Hygienic design of conveyor systems – new EHEDG Guideline shows the way
Posted: 27 October 2014 | Jon J. Kold, Chairman, EHEDG Conveyer Systems Subgroup | 1 comment
With a new guideline on hygienic design of belt conveyors for the food industry, the European Hygienic Engineering & Design Group (EHEDG) addresses two of the major challenges in safe food production. First, how to avoid contamination of food through inadequately designed processing equipment. Second, how to improve food safety without operating costs for cleaning and production hygiene skyrocketing.
EHEDG is a consortium of equipment manufacturers, food industries, research institutes as well as public health authorities with the aim to promote hygiene during the processing and packing of food products. The principal goal of EHEDG is the promotion of safe food by improving hygienic engineering and design in all aspects of food manufacture.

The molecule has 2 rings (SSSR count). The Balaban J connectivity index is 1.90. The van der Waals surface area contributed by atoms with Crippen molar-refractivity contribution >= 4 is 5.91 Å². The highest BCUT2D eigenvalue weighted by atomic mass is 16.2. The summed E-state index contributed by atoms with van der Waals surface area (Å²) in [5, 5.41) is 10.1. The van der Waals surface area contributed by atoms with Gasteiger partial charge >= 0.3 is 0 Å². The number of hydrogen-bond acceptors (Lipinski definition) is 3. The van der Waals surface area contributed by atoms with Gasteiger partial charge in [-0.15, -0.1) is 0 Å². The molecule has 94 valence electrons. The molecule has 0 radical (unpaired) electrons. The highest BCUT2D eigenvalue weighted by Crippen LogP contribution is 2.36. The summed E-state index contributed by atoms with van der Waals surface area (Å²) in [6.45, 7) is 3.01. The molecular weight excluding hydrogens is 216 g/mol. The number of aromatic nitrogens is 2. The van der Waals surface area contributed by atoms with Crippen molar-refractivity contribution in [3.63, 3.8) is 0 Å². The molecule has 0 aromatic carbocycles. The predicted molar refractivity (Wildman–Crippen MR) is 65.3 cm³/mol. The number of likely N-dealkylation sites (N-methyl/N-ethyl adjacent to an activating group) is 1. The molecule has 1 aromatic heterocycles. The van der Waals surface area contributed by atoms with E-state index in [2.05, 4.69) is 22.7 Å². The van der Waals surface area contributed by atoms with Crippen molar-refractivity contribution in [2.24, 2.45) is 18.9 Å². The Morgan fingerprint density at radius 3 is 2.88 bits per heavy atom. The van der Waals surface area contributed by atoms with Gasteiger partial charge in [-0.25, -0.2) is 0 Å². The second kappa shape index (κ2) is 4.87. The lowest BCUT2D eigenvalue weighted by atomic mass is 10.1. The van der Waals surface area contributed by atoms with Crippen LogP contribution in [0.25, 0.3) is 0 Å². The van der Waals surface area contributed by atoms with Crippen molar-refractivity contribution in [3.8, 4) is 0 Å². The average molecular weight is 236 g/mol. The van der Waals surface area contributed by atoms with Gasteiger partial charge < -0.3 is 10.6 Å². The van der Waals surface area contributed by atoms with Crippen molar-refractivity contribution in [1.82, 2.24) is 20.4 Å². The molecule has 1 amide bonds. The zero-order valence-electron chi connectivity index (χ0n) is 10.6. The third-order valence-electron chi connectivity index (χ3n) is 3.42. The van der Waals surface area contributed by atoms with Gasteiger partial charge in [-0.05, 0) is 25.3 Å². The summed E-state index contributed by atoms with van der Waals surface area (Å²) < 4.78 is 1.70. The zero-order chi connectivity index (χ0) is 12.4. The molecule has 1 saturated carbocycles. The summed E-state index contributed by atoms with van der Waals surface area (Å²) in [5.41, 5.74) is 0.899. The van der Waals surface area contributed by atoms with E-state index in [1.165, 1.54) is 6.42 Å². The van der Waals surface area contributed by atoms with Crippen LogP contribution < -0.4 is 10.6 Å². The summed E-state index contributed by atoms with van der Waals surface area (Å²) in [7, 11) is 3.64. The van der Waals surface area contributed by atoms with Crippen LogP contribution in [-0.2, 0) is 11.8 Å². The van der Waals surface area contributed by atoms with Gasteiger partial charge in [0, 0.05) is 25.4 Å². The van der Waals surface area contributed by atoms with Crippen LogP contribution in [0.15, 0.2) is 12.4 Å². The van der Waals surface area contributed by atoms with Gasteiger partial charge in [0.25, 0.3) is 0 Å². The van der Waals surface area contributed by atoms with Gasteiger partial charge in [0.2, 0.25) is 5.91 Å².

Transportation of food products via belt conveyor systems is an important part of most food processing installations. Therefore good hygienic design of the conveyors is essential to ensure that the highest level of food safety is maintained while providing economic benefits by reducing the time, effort and cost of cleaning.
The new guideline applies to the hygienic aspects of belt conveyor systems used for the transport of product in areas where it is vulnerable to contamination. The guideline is intended to assist equipment designers, purchasing officers and production engineers. It may also be used as a communication tool between food processors and equipment suppliers.
The guideline is based on a prior Danish guideline on conveyors published in 2006 by Staalcentrum, an innovation network focusing on processing equipment for the food industry. Staalcentrum is funded by the participating companies and – as a partner in the Danish Material Network – by the Danish Ministry of Higher Education and Science.